Everyone in the Western Galilee knows Miriam Hadad of the El Rabia Restaurant in Miilia. She is a kind of an icon in the Western Galilee food scene. Due to her touching life story Miriam is a symbol of women power, but more than that she is a unique cook who preserves the tradition of the Lebanese cuisine and manages to differentiate her cooking and stand out among the many restaurants in the area.
Immediately upon entering the restaurant located in the Sonol gas station complex at the entrance to Miilia, a beautiful Christian village between the Kabri intersection and Ma’alot, guests will encounter Miriam’s smile as she invites them to sit down. From this moment on, they are welcome to feel free, snoop around the kitchen and look into the pots brewing for their sake.
In Miriam’s restaurant everything is fresh, seasonal and mainly delicious; Period. Not for nothing does she have permanent customers from all around the country. “We started together, me and my husband, 18 years ago as a Hummus and Ful (fava bean) restaurant”, she says. “After a year my husband suddenly died. I was 25 years old and a mother of three small children. Contrary to our society’s customs, I decided to continue managing the restaurant. Over the years I added everything I have here today and enlarged the place. Now everyone is encouraging.”
Miriam defines her restaurant as Authentic Lebanese: “I learned to cook from my grandmother. She came to Miilia from Lebanon when she got married. In my grandmother’s time it was customary to eat vegetarian food on ordinary days. Meat was only served on holidays. Burghul was ground from wheat that was cooked and dried on the roof for a week.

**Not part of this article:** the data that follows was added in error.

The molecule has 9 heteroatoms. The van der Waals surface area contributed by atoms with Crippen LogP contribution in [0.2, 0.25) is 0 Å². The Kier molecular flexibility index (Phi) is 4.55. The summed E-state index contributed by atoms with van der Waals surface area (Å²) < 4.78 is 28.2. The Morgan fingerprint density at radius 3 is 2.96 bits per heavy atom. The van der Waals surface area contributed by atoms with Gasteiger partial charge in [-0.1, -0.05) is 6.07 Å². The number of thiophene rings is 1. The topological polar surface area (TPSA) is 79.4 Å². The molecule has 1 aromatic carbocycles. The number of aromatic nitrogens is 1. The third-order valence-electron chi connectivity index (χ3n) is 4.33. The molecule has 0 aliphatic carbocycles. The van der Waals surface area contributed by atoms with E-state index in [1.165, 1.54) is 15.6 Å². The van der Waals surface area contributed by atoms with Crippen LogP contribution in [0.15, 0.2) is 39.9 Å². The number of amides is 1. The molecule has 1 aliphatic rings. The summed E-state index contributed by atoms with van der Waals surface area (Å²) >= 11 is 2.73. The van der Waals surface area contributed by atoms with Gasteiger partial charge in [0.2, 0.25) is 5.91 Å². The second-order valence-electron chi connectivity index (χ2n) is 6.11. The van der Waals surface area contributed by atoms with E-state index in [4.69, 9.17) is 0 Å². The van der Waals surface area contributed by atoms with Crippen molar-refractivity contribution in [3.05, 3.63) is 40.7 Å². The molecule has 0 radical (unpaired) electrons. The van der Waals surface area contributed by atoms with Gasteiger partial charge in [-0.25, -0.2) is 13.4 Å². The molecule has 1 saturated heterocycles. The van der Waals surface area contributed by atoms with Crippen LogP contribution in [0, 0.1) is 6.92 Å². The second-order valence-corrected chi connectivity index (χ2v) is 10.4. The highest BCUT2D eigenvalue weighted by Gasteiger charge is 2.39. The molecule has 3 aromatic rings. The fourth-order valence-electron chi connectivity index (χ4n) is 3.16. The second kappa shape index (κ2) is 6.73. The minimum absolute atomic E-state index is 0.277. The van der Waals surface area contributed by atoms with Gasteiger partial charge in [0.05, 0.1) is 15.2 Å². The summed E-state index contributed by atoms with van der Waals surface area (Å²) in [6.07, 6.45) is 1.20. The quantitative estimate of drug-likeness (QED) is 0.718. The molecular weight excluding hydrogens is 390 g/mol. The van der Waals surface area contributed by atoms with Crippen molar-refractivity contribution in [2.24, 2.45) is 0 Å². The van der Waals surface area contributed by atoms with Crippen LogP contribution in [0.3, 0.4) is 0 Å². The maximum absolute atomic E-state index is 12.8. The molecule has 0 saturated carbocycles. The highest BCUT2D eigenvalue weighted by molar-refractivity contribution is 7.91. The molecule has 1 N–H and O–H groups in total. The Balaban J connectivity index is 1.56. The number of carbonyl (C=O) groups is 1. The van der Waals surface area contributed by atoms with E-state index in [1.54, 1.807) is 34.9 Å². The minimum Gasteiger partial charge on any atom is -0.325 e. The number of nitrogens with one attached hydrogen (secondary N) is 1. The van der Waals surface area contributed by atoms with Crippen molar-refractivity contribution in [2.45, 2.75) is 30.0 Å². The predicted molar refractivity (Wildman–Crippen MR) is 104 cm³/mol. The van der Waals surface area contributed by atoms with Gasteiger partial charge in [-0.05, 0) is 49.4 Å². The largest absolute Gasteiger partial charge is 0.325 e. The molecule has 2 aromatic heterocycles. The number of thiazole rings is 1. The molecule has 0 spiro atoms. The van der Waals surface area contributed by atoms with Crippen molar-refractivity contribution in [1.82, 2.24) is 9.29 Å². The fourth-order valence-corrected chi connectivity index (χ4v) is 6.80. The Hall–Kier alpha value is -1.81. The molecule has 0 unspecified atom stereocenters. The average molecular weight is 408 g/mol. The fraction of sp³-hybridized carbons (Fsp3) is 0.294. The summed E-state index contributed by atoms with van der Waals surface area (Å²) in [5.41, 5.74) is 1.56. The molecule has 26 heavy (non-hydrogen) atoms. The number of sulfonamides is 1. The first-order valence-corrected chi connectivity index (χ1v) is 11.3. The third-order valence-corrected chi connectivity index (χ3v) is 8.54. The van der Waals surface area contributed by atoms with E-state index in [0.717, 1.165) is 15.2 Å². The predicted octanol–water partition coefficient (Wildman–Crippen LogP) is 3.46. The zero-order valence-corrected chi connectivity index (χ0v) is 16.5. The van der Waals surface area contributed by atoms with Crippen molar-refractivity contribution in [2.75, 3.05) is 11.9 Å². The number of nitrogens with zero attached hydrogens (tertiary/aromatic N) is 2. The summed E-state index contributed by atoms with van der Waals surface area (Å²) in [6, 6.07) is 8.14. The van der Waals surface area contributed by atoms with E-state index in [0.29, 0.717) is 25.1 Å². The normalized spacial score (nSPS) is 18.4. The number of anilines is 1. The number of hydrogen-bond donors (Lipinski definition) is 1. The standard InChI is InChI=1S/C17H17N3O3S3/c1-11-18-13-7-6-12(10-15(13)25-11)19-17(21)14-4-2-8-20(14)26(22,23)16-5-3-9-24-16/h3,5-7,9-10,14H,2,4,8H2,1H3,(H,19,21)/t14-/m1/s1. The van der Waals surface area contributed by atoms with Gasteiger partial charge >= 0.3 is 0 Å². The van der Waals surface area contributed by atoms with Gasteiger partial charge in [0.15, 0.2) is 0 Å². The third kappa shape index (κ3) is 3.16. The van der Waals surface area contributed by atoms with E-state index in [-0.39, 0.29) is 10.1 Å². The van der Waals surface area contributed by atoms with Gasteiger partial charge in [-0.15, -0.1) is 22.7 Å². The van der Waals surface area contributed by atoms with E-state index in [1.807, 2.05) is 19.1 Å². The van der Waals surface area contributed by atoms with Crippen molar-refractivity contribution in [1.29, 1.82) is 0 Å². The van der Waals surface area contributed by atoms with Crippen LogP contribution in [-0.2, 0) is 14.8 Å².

“Over the years I combined many Lebanese delicacies in the restaurant, such as Shulbato (Burghul with tomatoes and zucchini cocked over a paraffin stove), Majadera, stuffed vine leaves and zucchini, Kube, Sambusak, Mansaf and chicken breast stuffed with rice and meat, a special Christmas dish that I make all year. On the grill I make Kebab, Saniya, superb mutton Shish Kebabs, and fish. The Maklube”, she smiles and continues, “I bring to the table and turn the pot upside down in front of the guests. My desserts are Baklava and Salep”.
When Miriam talks about her food, her eyes sparkle; not so much because of the food as much as because of the people eating it; it is very important for her that people like her food. So please tell her. After all, she cooks it just for the people most important to her: her three children… and you.